By Liz Stephens
The UK should end its involvement in the Airbus A400M military transport programme due to a budget shortfall and concerns over viability, a leading expert at the Royal United Services Institute (RUSI) has warned.
In a recent report, RUSI Fellow Bjoern H. Seibert advised: "The time has come for Her Majesty's government to end its participation in the controversial programme."
Defence ministers from the seven A400M partner nations are due to discuss the future of the programme with EADS/Airbus next week but while the French and German governments have signalled their willingness to bail out the programme, the UK appears to be more circumspect.
The A400M aircraft are due to replace the seventeen C-130Ks that the RAF currently operate, which will be withdrawn from service in 2012 - four years beyond their original use-by date. However, while replacements are urgently needed, the A400M substitute is not without uncertainties.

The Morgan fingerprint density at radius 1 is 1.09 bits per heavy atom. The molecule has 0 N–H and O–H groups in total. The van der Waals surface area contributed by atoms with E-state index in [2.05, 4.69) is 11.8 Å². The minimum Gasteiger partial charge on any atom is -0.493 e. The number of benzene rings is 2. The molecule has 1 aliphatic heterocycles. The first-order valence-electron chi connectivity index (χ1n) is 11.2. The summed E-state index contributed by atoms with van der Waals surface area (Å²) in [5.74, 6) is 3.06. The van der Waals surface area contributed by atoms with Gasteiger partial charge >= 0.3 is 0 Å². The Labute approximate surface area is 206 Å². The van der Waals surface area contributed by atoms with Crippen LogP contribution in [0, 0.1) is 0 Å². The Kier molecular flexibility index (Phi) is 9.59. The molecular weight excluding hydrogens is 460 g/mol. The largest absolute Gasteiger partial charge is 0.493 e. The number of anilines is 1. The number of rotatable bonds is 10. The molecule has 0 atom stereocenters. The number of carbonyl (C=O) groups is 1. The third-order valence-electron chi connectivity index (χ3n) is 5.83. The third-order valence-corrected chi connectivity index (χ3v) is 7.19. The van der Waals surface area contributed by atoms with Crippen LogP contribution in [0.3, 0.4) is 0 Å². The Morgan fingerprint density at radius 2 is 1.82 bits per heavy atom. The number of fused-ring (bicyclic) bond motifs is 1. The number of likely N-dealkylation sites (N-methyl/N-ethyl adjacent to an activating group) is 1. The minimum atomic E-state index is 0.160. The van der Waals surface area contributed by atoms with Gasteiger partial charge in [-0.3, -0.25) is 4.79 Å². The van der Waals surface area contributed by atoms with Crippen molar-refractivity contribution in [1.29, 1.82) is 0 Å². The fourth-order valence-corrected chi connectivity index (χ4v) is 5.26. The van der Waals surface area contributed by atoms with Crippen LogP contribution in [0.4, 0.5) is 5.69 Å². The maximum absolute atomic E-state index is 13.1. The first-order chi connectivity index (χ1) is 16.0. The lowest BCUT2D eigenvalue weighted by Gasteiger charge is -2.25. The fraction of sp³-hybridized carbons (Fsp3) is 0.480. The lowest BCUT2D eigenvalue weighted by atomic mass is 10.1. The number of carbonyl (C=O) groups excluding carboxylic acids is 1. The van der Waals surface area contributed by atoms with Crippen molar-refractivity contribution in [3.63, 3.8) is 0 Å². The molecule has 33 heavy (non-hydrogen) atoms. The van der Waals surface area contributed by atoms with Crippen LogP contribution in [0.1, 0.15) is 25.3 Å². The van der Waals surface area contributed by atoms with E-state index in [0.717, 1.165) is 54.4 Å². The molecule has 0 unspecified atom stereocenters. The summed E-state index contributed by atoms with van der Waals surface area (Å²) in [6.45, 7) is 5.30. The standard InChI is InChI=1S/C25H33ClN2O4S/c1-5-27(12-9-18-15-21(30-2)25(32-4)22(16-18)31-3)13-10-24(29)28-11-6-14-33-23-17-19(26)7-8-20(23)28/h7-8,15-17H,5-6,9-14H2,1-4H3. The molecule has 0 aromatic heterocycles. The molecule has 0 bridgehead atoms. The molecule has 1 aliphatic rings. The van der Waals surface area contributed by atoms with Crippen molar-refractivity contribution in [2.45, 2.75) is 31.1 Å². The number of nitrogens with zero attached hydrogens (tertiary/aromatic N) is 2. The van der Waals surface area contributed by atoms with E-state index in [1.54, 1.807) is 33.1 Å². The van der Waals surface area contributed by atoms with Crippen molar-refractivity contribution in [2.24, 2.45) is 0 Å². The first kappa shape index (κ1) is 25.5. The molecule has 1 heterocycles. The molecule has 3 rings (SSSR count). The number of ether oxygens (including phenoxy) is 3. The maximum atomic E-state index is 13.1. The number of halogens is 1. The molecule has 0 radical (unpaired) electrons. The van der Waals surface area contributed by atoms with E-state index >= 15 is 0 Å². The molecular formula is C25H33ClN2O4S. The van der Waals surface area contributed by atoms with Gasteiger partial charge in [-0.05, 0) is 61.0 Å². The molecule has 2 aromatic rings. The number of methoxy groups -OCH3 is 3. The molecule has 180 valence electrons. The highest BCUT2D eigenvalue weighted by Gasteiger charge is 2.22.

Current projections show delays which could mean the first A400M would only enter into UK service by 2014/15 - three years after the retirement of the C-130Ks. A report by the French Senate has also cast doubt over whether the aircraft will meet the specifications of the original brief and the estimated cost of the project looks set to rise.
Siebert's report recommends that "the UK should opt for alternative viable off-the shelf-solutions" such as additional C-130J and C-17 aircraft, which have been combat tested in Iraq and Afghanistan.
However, supporters of the A400M programme warn of repercussions
Other European partners in the project may be forced to shoulder a heavier financial burden for the project, which would strain diplomatic relations and could lead to sanctions against the UK defence industry in the future.